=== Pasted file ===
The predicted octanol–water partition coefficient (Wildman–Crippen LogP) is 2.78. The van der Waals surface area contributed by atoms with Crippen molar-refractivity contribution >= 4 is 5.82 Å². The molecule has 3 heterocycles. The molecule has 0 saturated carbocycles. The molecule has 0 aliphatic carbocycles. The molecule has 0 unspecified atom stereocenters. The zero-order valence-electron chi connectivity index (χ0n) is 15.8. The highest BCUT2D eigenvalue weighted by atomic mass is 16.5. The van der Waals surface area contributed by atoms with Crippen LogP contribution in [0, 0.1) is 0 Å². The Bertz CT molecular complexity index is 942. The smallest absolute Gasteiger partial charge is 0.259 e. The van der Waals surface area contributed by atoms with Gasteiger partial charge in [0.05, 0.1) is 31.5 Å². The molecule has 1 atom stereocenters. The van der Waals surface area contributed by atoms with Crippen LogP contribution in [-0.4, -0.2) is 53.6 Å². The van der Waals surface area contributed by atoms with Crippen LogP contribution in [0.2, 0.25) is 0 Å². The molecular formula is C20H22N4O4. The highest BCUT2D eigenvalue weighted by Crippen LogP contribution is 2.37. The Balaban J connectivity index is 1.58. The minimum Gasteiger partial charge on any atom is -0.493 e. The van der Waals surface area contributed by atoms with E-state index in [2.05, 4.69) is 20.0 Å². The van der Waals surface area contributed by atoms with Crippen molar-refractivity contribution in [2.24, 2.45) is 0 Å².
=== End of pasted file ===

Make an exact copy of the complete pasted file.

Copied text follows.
The predicted octanol–water partition coefficient (Wildman–Crippen LogP) is 2.78. The van der Waals surface area contributed by atoms with Crippen molar-refractivity contribution >= 4 is 5.82 Å². The molecule has 3 heterocycles. The molecule has 0 saturated carbocycles. The molecule has 0 aliphatic carbocycles. The molecule has 0 unspecified atom stereocenters. The zero-order valence-electron chi connectivity index (χ0n) is 15.8. The highest BCUT2D eigenvalue weighted by atomic mass is 16.5. The van der Waals surface area contributed by atoms with Crippen LogP contribution in [0, 0.1) is 0 Å². The Bertz CT molecular complexity index is 942. The smallest absolute Gasteiger partial charge is 0.259 e. The van der Waals surface area contributed by atoms with Gasteiger partial charge in [0.05, 0.1) is 31.5 Å². The molecule has 1 atom stereocenters. The van der Waals surface area contributed by atoms with Crippen LogP contribution in [-0.4, -0.2) is 53.6 Å². The van der Waals surface area contributed by atoms with Crippen LogP contribution in [0.2, 0.25) is 0 Å². The molecular formula is C20H22N4O4. The highest BCUT2D eigenvalue weighted by Crippen LogP contribution is 2.37. The Balaban J connectivity index is 1.58. The minimum Gasteiger partial charge on any atom is -0.493 e. The van der Waals surface area contributed by atoms with E-state index in [2.05, 4.69) is 20.0 Å². The van der Waals surface area contributed by atoms with Crippen molar-refractivity contribution in [2.24, 2.45) is 0 Å².